Time Management with a Tomato
Time management is an all important and essential skill for all professionals in the business arena today. In this post, I’m going to define a process of splitting up the 24 hours of a day into smaller more manageable moments of time. If you are wondering what a tomato has to do with this, let me dis-pell the mystery. It’s called the Pomodoro Technique.
In this post, I will provide an overview of this technique of time management. The Pomodoro Technique was founded by Francesco Cirillo, a business consultant, while in university struggling to juggle his studies. Cirillo developed the technique in 1992 and named it after his tomato-shaped timer. “Pomodoro” is the Italian word for “tomato”. QED or Quad Errad Demonstratum i.e. hence proved.
The basic concept entails setting a timer for a specific period of time. Until that timer goes off, focus on one task only, without any interrupting distractions (natural disasters and acts of God not withstanding). When the timer goes off, take a break for a short interval. Time management using this simple technique improves productivity in the following ways:
- Focus: Singular focus on just one task minus distractions ensures a better result than trying to do several tasks at once. The advantage of multi-tasking is best left to multi-processor machines. Frivolous activities are often dismissed by the steady ticking of the clock. The timer can also keep motivation levels up when boring and mundane tasks are underway.
- Rest: Periodic breaks keeps the mind relaxed and refreshed. Common sight of our times is a professional nailed to his desk in a bid to grapple an impossible deadline to the ground. However once forced to take frequent breaks regardless of the deadline, the mind relaxes and this is a state proven to produce better results. The short break also provides a respite to the body allowing for a healthy stretch routine to revive cramped muscles. This in turn keeps creativity & productivity flowing.
The basic unit of work in the Pomodoro Technique can be split in five simple steps:
- Choose a task to be accomplished.
- Set the Pomodoro to 25 minutes (the Pomodoro is the timer).
- Work on the task until the Pomodoro rings, then put a check on your sheet of paper.
- Take a short break (5 minutes is OK).
- Every 4 Pomodoros, take a longer break.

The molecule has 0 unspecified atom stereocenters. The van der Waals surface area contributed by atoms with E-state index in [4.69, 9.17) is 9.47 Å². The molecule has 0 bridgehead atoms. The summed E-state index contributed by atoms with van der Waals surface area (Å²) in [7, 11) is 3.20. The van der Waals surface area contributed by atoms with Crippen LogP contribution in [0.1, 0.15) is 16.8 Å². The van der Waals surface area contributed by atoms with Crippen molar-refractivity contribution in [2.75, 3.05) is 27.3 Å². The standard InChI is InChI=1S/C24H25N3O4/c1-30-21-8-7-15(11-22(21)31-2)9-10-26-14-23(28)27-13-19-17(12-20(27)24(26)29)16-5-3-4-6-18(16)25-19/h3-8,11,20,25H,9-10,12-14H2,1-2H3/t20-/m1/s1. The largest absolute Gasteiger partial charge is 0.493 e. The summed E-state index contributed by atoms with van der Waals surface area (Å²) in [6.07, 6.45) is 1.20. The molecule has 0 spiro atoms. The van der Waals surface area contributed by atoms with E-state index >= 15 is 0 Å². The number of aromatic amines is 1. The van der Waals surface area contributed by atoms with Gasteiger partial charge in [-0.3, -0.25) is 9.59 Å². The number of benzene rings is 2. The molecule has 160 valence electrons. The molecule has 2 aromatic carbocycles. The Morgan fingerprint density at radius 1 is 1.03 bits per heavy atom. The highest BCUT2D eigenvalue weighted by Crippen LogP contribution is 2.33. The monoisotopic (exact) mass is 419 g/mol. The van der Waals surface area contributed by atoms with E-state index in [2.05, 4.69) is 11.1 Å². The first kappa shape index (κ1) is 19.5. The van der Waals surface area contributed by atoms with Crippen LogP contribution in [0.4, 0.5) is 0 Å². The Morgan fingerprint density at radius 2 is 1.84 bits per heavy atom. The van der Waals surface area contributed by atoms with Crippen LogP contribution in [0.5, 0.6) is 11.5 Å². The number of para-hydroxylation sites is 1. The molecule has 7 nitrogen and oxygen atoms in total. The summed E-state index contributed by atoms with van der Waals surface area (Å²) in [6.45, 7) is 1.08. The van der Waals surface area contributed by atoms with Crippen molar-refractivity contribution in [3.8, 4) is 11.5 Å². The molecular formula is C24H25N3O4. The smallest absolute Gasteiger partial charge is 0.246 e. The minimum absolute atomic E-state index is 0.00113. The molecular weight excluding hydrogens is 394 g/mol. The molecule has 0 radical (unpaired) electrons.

A timer: You can use either a real timer or a software timer. Set it to 25 minutes. A sheet of paper: Blank paper, lined paper or any paper will do! A pencil - An eraser helps!
One pomodoro equals 25 minutes of singularly focused, uninterrupted work on a single task. The basic premise or principle of the Pomodoro Technique is that each pomodoro cannot be broken down further. Therefore one cannot work for half a pomodoro or even 10 minutes and then continue later. There’s no such thing as a part of a pomodoro. It’s all or nothing. If for any reason something comes up and you are forced to abandon the task, then you cancel that pomodoro and start over.
Every pomodoro is followed by a five-minute break. While the length of the break is subject to extension in cases of exhaustion or fatigue, the break shouldn’t be too long, since one tends to lose the flow of work. Appropriately the rest period after completing four pomodoros is 15 minutes long.
The Infernal Demons of Interruption
The Pomodoro Technique showcases specific ways to handle interruptions, by distinguishing internal from external interruptions.
- Internal interruptions are labelled as those that arise from one’s own thoughts, such as suddenly remembering that you ought to be driving down for that new movie that just released or stock up on your groceries. For this type of interruption, the Pomodoro technique suggests writing the thought down in the form of a task or new Pomodoro. Add it to the list of to-do’s and include a deadline for it. Most importantly return back to the task at hand and finish the pomodoro. Thus allowing one to be interrupted for only a few seconds and not losing the pomodoro.
- External interruptions are traditionally email and telephone. However for something more urgent like the doorbell or filial duties the Pomodoro Technique recommends the Inform, Negotiate and Call Strategy. See how this strategy works in the case of the wife entering your office while you are on a task.
- Inform: “Sorry, but I’m in the middle of something and can’t be interrupted.” (To diffuse the tension, Cirillo suggests saying, “I’m in the middle of a pomodoro.” I wonder if Cirillo has ever been married?)
- Negotiate: “Can we talk in 15 minutes?” (Or however long you have left on your pomodoro.)
- Call: Approach your spouse and talk, as promised, after 15 minutes. If necessary, you add the task of calling the person in your to-do list.
Where can I get this Tomato?
The Pomodoro Technique also involves recording your tasks and pomodoros, estimating the effort needed for activities, allocating your available pomodoros, and more. You can implement only the parts that matter to your situation or requirement and still benefit from this technique.
If you want to learn more, you can download the Pomodoro Technique – book (FREE) and the Pomodoro Desktop (a desktop application for the Mac OSX.)